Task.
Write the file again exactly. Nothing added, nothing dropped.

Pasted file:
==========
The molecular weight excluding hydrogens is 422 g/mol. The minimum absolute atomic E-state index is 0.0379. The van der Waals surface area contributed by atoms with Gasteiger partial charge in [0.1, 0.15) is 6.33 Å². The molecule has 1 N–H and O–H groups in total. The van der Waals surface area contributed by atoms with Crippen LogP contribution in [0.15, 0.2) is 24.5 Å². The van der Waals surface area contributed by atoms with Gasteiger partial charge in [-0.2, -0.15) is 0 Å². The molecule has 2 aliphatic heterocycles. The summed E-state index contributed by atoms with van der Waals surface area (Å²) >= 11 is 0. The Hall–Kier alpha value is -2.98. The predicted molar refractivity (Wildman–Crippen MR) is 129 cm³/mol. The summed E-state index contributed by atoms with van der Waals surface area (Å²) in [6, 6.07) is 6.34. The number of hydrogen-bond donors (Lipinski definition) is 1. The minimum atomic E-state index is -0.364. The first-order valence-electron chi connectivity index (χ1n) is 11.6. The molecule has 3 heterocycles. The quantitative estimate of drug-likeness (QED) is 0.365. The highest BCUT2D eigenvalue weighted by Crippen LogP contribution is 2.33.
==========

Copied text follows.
The molecular weight excluding hydrogens is 422 g/mol. The minimum absolute atomic E-state index is 0.0379. The van der Waals surface area contributed by atoms with Gasteiger partial charge in [0.1, 0.15) is 6.33 Å². The molecule has 1 N–H and O–H groups in total. The van der Waals surface area contributed by atoms with Crippen LogP contribution in [0.15, 0.2) is 24.5 Å². The van der Waals surface area contributed by atoms with Gasteiger partial charge in [-0.2, -0.15) is 0 Å². The molecule has 2 aliphatic heterocycles. The summed E-state index contributed by atoms with van der Waals surface area (Å²) >= 11 is 0. The Hall–Kier alpha value is -2.98. The predicted molar refractivity (Wildman–Crippen MR) is 129 cm³/mol. The summed E-state index contributed by atoms with van der Waals surface area (Å²) in [6, 6.07) is 6.34. The number of hydrogen-bond donors (Lipinski definition) is 1. The minimum atomic E-state index is -0.364. The first-order valence-electron chi connectivity index (χ1n) is 11.6. The molecule has 3 heterocycles. The quantitative estimate of drug-likeness (QED) is 0.365. The highest BCUT2D eigenvalue weighted by Crippen LogP contribution is 2.33.